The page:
Tuesday, November 3, 2015:

The Federal Reserve Open Market Committee (FOMC) held their second-to-last meeting of 2015 last month on the 27th and 28th of October. As every one predicted (except me), they did not raise interest rates. Once again, however, they dropped hints that they might decide to do so soon. No specific date for such an increase was specified, but analysts are again speculating that an increase could occur at their last 2015 meeting, scheduled for Dec. 15-16, or at their second 2016 meeting, schedule for March 15-16. Both of those meetings will be followed by news conferences with Janet Yellen, Chair of the Fed, providing her with an appropriate forum for such an announcement.

What's really interesting about this speculation is that it is still occurring. Six months ago, most analysts were confident that a rate increase would already have occurred. A strong economic recovery, combined with a soaring stock market, made for almost overwhelming odds that such an increase would have already happened.

The reasons it did not are, by now, familiar: a slowing Chinese economy that, briefly, send US and world stock markets into a panic; sluggish recent job creation numbers in the US; and falling oil prices indicating a global economic slowdown. All of these conditions persist and have given the Fed sufficient reason to delay any change in the longstanding low interest-rate environment that we have enjoyed since the onset of the recession. In fact, short-term rates have been set at zero to 0.25% continuously since January 2009 and have been 2% or lower since May 2008. By Fed standards, that's an eternity; this run of low rates is unprecedented in Federal Reserve history.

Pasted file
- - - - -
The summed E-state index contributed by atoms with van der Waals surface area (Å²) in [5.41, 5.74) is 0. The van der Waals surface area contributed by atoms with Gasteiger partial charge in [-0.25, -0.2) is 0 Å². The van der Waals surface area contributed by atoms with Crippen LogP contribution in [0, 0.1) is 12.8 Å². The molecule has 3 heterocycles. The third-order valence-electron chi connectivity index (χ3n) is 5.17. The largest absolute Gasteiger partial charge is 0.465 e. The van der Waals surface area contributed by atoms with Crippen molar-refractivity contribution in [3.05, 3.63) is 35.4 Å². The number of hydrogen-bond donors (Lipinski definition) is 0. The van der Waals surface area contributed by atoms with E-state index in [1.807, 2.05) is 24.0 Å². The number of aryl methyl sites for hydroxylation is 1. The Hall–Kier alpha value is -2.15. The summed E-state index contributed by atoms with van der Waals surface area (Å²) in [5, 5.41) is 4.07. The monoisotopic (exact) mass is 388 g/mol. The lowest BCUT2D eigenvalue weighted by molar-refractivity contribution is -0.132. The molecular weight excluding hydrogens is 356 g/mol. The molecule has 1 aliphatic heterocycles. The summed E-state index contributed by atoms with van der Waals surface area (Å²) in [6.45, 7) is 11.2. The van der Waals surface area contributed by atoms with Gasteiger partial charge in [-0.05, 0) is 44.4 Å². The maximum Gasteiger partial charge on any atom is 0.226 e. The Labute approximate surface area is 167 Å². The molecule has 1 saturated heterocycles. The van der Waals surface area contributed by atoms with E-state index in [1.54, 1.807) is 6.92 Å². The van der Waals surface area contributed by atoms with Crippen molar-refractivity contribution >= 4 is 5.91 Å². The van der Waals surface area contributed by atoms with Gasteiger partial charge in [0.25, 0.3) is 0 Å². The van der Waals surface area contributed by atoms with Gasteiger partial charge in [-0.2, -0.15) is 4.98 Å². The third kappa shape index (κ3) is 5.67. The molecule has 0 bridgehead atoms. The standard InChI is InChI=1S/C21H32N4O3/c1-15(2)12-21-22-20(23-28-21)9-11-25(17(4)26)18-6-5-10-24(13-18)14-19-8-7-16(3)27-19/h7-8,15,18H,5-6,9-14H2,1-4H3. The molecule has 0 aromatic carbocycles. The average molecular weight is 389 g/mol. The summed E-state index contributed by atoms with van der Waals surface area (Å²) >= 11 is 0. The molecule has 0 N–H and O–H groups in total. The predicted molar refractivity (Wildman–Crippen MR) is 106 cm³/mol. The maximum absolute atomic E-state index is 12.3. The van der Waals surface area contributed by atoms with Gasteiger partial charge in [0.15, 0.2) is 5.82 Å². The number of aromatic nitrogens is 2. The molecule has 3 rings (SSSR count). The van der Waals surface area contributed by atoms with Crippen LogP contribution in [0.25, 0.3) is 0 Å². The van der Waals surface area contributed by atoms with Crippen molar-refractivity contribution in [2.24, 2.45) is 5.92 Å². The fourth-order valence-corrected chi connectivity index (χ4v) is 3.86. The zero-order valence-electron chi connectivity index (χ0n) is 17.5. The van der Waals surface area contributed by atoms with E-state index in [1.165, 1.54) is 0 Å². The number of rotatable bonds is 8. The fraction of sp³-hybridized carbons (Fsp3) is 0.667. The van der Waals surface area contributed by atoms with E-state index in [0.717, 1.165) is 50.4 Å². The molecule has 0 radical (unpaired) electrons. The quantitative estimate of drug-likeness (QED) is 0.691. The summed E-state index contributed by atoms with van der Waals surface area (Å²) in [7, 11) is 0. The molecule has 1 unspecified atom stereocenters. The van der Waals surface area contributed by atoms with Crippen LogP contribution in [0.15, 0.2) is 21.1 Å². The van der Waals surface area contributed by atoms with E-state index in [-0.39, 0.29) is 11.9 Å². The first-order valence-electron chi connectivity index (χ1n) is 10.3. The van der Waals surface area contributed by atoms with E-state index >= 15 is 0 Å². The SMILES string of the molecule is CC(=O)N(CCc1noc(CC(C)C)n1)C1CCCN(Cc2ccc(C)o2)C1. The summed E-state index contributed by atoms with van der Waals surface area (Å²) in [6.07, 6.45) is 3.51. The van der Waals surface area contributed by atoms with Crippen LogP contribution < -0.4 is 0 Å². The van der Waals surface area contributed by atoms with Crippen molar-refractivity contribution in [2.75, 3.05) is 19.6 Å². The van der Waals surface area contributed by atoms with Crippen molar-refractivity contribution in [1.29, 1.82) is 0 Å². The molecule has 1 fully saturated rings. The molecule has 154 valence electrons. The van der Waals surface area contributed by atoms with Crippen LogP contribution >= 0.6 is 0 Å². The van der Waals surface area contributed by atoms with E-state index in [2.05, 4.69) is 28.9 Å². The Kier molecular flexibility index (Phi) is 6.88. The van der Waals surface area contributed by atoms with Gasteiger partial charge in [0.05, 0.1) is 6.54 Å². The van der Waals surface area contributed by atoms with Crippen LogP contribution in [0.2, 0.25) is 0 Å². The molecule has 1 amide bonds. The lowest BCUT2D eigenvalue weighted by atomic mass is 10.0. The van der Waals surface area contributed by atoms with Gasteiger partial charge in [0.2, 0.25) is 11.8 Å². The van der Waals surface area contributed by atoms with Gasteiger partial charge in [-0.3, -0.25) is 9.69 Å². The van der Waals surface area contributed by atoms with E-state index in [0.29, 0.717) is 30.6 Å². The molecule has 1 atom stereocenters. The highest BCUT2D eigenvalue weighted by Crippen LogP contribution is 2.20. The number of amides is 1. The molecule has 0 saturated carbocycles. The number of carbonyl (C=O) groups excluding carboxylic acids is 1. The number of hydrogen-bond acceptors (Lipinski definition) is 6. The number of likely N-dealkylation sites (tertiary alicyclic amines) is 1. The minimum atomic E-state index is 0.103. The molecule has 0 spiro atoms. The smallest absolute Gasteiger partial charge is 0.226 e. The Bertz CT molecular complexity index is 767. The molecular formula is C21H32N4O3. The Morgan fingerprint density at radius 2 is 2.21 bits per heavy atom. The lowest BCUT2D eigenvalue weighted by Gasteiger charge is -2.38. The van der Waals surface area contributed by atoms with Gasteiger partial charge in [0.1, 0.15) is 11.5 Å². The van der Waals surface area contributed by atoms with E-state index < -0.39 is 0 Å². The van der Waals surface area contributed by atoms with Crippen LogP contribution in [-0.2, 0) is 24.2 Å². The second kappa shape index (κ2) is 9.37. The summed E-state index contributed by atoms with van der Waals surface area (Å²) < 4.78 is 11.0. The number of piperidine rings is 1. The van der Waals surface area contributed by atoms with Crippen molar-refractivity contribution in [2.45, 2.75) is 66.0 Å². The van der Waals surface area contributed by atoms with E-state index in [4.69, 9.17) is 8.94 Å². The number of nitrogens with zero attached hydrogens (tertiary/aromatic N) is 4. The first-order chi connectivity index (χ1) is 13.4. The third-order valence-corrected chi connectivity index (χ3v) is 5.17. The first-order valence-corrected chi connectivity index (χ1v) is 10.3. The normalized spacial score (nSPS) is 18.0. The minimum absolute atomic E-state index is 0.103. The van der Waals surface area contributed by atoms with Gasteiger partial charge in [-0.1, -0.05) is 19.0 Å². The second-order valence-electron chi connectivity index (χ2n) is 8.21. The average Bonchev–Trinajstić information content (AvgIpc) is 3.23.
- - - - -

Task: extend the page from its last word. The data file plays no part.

Whether the Fed raises rates in December, or March, or possibly even later in 2016, one positive outcome of all of this "on again/off again" drama is the dawning realization that rates are unlikely to go zooming up, even when the Fed does finally start to move them higher. The Fed's current hesitancy to do anything dramatic is an indication of the economic headwinds the global economy still faces. And these headwinds seem pretty entrenched. When rates finally do start to rise, they are unlikely to do so rapidly, giving everyone time to adjust to the change.

If this is, indeed, what the future holds, it bodes well for property owners. It means low to moderate interest rates will be around for a while, removing some of the pressure to refinance right away. Of course, like anything, today's economic status quo can give way quickly to new realities. No one should bank on the current low-rate environment lasting forever. That said, it does not seem unreasonable to assume that rates are unlikely to jump quickly, at least for another year or two and possibly longer.

Meanwhile, the US economy does seem to have recovered from the China shock of last summer, at least if the stock market is any indication. After dropping well below 16,000 in late August, the Dow Jones has climbed all the way back up to 17,663 as of Friday's (Oct. 30) close and has been on a pretty steady upward trajectory since late September.

Speaking for all property owners, I think it's fair to say that we like the Goldilocks economy – just enough positive economic news to keep things moving in the right direction, but not so much that the Fed feels compelled to take dramatic action. For right now at least, the porridge seems to be neither too hot nor too cold but, as our heroine likes it – just right!

Steve Cain, RPBG Director – Writer/Editor